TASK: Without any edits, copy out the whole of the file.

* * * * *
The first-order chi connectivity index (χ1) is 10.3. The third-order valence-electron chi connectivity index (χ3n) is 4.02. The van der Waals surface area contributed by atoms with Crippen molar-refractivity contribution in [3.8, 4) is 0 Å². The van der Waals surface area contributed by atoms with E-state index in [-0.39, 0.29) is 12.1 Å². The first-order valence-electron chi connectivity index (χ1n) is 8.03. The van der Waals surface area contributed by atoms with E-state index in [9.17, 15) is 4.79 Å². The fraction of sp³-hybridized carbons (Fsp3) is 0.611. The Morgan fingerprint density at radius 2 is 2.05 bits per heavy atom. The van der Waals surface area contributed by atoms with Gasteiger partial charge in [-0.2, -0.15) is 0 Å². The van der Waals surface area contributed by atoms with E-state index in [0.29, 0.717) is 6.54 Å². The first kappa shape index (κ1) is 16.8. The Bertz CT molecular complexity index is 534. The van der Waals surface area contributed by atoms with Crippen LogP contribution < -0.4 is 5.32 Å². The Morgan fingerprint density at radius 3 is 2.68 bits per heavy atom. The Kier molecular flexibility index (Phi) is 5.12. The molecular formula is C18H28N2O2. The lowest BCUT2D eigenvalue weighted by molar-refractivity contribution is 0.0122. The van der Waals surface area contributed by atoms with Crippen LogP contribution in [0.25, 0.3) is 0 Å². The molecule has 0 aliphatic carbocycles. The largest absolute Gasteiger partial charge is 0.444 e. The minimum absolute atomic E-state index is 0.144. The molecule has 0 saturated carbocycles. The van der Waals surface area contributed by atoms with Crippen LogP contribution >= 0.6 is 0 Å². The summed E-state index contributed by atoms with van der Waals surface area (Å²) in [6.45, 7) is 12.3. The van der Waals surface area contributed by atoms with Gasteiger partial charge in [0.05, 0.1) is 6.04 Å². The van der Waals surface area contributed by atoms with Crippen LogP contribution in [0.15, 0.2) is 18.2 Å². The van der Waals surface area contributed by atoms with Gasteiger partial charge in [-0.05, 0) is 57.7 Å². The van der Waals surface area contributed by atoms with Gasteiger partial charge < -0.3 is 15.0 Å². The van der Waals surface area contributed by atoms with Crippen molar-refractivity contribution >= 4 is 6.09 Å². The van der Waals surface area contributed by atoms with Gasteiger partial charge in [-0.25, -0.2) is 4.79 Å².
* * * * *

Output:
The first-order chi connectivity index (χ1) is 10.3. The third-order valence-electron chi connectivity index (χ3n) is 4.02. The van der Waals surface area contributed by atoms with Crippen molar-refractivity contribution in [3.8, 4) is 0 Å². The van der Waals surface area contributed by atoms with E-state index in [-0.39, 0.29) is 12.1 Å². The first-order valence-electron chi connectivity index (χ1n) is 8.03. The van der Waals surface area contributed by atoms with E-state index in [9.17, 15) is 4.79 Å². The fraction of sp³-hybridized carbons (Fsp3) is 0.611. The Morgan fingerprint density at radius 2 is 2.05 bits per heavy atom. The van der Waals surface area contributed by atoms with Gasteiger partial charge in [-0.2, -0.15) is 0 Å². The van der Waals surface area contributed by atoms with E-state index in [0.29, 0.717) is 6.54 Å². The first kappa shape index (κ1) is 16.8. The Bertz CT molecular complexity index is 534. The van der Waals surface area contributed by atoms with Crippen LogP contribution < -0.4 is 5.32 Å². The Morgan fingerprint density at radius 3 is 2.68 bits per heavy atom. The Kier molecular flexibility index (Phi) is 5.12. The molecular formula is C18H28N2O2. The lowest BCUT2D eigenvalue weighted by molar-refractivity contribution is 0.0122. The van der Waals surface area contributed by atoms with Crippen LogP contribution in [0.25, 0.3) is 0 Å². The molecule has 0 aliphatic carbocycles. The largest absolute Gasteiger partial charge is 0.444 e. The minimum absolute atomic E-state index is 0.144. The molecule has 0 saturated carbocycles. The van der Waals surface area contributed by atoms with Crippen LogP contribution >= 0.6 is 0 Å². The summed E-state index contributed by atoms with van der Waals surface area (Å²) in [6.45, 7) is 12.3. The van der Waals surface area contributed by atoms with Gasteiger partial charge in [0.05, 0.1) is 6.04 Å². The van der Waals surface area contributed by atoms with Crippen LogP contribution in [0.15, 0.2) is 18.2 Å². The van der Waals surface area contributed by atoms with Gasteiger partial charge in [-0.05, 0) is 57.7 Å². The van der Waals surface area contributed by atoms with Gasteiger partial charge < -0.3 is 15.0 Å². The van der Waals surface area contributed by atoms with Crippen molar-refractivity contribution >= 4 is 6.09 Å². The van der Waals surface area contributed by atoms with Gasteiger partial charge in [-0.25, -0.2) is 4.79 Å².